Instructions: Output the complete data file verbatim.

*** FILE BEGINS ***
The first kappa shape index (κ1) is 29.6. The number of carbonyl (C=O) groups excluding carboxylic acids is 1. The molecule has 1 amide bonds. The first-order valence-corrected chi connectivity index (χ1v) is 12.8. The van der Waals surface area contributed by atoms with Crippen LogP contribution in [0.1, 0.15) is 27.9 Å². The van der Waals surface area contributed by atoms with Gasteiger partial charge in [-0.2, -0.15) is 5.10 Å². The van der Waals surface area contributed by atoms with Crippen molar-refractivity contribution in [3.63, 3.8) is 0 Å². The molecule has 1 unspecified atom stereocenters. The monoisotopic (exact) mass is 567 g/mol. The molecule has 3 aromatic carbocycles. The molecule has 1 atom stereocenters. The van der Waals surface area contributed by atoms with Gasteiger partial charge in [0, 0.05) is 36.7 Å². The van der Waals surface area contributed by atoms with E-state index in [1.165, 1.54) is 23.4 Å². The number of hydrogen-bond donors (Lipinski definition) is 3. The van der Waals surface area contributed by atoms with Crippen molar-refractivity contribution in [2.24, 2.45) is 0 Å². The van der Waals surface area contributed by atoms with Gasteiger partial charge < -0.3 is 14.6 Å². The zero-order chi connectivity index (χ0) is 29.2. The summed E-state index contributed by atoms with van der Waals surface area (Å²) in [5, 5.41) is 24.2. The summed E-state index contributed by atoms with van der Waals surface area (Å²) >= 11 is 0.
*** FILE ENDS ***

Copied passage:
The first kappa shape index (κ1) is 29.6. The number of carbonyl (C=O) groups excluding carboxylic acids is 1. The molecule has 1 amide bonds. The first-order valence-corrected chi connectivity index (χ1v) is 12.8. The van der Waals surface area contributed by atoms with Crippen LogP contribution in [0.1, 0.15) is 27.9 Å². The van der Waals surface area contributed by atoms with Gasteiger partial charge in [-0.2, -0.15) is 5.10 Å². The van der Waals surface area contributed by atoms with Crippen molar-refractivity contribution in [3.63, 3.8) is 0 Å². The molecule has 1 unspecified atom stereocenters. The monoisotopic (exact) mass is 567 g/mol. The molecule has 3 aromatic carbocycles. The molecule has 1 atom stereocenters. The van der Waals surface area contributed by atoms with Gasteiger partial charge in [0, 0.05) is 36.7 Å². The van der Waals surface area contributed by atoms with E-state index in [1.165, 1.54) is 23.4 Å². The number of hydrogen-bond donors (Lipinski definition) is 3. The van der Waals surface area contributed by atoms with Crippen molar-refractivity contribution in [2.24, 2.45) is 0 Å². The van der Waals surface area contributed by atoms with Gasteiger partial charge < -0.3 is 14.6 Å². The zero-order chi connectivity index (χ0) is 29.2. The summed E-state index contributed by atoms with van der Waals surface area (Å²) in [5, 5.41) is 24.2. The summed E-state index contributed by atoms with van der Waals surface area (Å²) >= 11 is 0.